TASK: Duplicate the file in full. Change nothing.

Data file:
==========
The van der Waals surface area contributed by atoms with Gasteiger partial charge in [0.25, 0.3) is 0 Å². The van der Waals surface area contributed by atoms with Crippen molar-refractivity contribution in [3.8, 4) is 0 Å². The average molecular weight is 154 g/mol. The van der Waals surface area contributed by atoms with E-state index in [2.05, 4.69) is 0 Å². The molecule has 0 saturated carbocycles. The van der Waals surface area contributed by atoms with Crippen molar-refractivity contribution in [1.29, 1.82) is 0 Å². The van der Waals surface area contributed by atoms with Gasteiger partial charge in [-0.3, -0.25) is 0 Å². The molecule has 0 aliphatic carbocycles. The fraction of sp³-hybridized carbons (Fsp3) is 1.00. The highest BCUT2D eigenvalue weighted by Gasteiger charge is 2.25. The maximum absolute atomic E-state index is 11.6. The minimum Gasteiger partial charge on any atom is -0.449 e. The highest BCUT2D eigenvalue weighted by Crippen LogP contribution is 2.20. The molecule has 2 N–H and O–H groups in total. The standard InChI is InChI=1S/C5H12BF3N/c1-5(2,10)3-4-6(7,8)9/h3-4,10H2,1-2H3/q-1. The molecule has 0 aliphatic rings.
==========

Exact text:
The van der Waals surface area contributed by atoms with Gasteiger partial charge in [0.25, 0.3) is 0 Å². The van der Waals surface area contributed by atoms with Crippen molar-refractivity contribution in [3.8, 4) is 0 Å². The average molecular weight is 154 g/mol. The van der Waals surface area contributed by atoms with E-state index in [2.05, 4.69) is 0 Å². The molecule has 0 saturated carbocycles. The van der Waals surface area contributed by atoms with Crippen molar-refractivity contribution in [1.29, 1.82) is 0 Å². The van der Waals surface area contributed by atoms with Gasteiger partial charge in [-0.3, -0.25) is 0 Å². The molecule has 0 aliphatic carbocycles. The fraction of sp³-hybridized carbons (Fsp3) is 1.00. The highest BCUT2D eigenvalue weighted by Gasteiger charge is 2.25. The maximum absolute atomic E-state index is 11.6. The minimum Gasteiger partial charge on any atom is -0.449 e. The highest BCUT2D eigenvalue weighted by Crippen LogP contribution is 2.20. The molecule has 2 N–H and O–H groups in total. The standard InChI is InChI=1S/C5H12BF3N/c1-5(2,10)3-4-6(7,8)9/h3-4,10H2,1-2H3/q-1. The molecule has 0 aliphatic rings.